The last of the BLGs to discuss in this blog series is Digestion.  If the other 7 guidelines sounded to you like ‘common sense’, this one is definitely going to remind you of the things Grandma said.  Yes, it is common sense, but that’s something that is not too common today.  Take heed.  The proverbial wisdom of your Grandma was built on generations of trial & error, so it was for the most part true, and certainly worthy of your attention.

“Digestion: food is a 36 to 44-hour investment.  Sit down, chew your food, set the phone aside and have a conversation.”

Quoting the OPEX Basic Lifestyle Guidelines here.  I just want to break this down into it’s component statements today:

“Food is a 36 to 44-hour investment.” 

This means that food is not just something you put into your mouth and then forget about.  The digestive, absorptive, and eliminative processes take up to 2 days.  It all starts with seeing, smelling, and appreciating your food.  Then, there’s chewing and salivation that begins to break down the food.  Then, you swallow a bolus (ball of chewed food) that moves down your esophagus to your stomach.  Enzymes break down the food throughout this process, and–in the stomach–stomach acids start to do their work.  Then, it enters your small intestine, where nutrients are pulled through a one-cell-layer-thick intestinal lining and into your bloodstream.  Nutrients from the food are then circulated throughout your body.  The food passes next into the large intestine, where water is absorbed out of it, drying it out into a piece of poop that you will later flush down the toilet.  That’s the gist of it.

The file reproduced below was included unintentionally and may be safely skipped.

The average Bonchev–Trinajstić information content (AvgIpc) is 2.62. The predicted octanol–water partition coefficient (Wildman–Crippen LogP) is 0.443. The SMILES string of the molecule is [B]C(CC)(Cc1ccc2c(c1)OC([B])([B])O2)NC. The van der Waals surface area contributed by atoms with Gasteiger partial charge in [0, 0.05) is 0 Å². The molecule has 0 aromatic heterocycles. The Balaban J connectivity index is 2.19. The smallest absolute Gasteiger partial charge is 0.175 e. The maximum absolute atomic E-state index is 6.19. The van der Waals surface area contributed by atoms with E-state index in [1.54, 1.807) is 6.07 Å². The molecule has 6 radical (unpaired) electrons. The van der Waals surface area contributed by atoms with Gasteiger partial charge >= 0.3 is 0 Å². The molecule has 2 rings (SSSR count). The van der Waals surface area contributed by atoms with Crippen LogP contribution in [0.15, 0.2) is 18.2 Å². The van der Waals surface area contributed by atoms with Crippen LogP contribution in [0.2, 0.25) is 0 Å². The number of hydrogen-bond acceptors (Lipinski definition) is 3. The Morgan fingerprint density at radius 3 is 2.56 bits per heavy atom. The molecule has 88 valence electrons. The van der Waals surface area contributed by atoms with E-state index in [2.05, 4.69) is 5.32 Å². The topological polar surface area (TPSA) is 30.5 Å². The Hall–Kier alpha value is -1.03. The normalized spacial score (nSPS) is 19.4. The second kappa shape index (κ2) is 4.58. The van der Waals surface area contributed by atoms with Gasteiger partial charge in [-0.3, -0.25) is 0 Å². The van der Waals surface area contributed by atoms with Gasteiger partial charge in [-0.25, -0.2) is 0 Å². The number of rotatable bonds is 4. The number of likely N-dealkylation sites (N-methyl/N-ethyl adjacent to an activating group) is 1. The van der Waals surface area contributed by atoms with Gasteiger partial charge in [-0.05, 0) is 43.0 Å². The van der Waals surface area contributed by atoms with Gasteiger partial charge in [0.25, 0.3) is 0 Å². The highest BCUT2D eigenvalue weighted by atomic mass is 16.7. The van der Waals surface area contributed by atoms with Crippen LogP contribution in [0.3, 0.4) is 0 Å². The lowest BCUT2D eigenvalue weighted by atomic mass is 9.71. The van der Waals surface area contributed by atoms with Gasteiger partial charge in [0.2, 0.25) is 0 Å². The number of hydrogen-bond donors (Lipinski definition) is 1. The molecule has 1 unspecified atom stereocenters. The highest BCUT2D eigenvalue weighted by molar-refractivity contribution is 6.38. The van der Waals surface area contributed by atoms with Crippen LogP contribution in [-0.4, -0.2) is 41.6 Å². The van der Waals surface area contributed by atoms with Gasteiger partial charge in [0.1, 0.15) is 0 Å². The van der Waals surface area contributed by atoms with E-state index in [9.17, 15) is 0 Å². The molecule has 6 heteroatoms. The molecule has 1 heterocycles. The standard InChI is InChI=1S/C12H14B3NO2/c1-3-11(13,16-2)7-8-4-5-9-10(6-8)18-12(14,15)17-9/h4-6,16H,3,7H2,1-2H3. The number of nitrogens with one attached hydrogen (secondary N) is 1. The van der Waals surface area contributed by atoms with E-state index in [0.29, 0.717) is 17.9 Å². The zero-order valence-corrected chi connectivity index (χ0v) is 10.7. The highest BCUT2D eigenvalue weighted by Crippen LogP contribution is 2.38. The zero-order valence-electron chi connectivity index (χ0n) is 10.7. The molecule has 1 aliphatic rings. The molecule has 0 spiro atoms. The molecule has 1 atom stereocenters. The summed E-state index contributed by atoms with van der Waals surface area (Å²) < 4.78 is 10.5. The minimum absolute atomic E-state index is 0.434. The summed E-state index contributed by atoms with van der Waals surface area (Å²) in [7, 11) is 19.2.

“Sit down.”

Inattentive eating is a problem.  It leads people to ignore our natural hunger and fullness cues, possibly eating too little or too much because of our inattention.  This may in turn poorly affect your digestion because the release of enzymes and hormones is tied to your attention.  So, sit down to eat, and give meals the time and respect they deserve.

“Chew your food.”

This may be the most important of all the statements in this guideline.  Chewing is the first step of digestion.  If food is not chewed well, you will be swallowing (or attempting to swallow) big chunks of food that will not break down well further into the digestive process.  Also, the salivary enzymes within your mouth will not have an opportunity to chemically break down your food to prepare it for later stages of digestion.  The consequence of this is food particles that are not ready to be absorbed through your intestinal lining, leading either to nutrients passing straight through you and not being of any use to your body, or to food particles perforating your gut lining and causing what is known as “leaky gut”.  Bad stuff.  So, I always tell people to chew your food at least 42 times per bite.  Don’t wash it down with water.  Adequately chewed food that has mixed with your saliva will slide right down.

“Set the phone aside and have a conversation.” 

This is all about rest and relaxation, about respecting the time to eat as a sacred time to be present in the moment.  Looking at your phone while you eat can distract you the same way watching TV or eating at your desk while you work can. Give your food your attention.  Enjoy meal time with a friend, co-worker, or loved one.  Then, when it’s time to go back to work (or back to social media, the news, or any of the other apps that demand your attention), you will have more focus for your work because you respected the boundary between work and rest.


Published by nicnakis

Nicholas |nik-uh-luhs| n. a male given name: from Greek words meaning "victory of the people" John |jon| n. a male given name: from Hebrew Yohanan, derivative of Yehohanan "God has been gracious" Nakis |nah-kis| n. a Greek family name derived from the patronymic ending -akis (from Crete) Amha |am-hah| n. an Ethiopian given name meaning "gift", from Geez Selassie |suh-la-see| n. Ethiopian name meaning "trinity", from Geez

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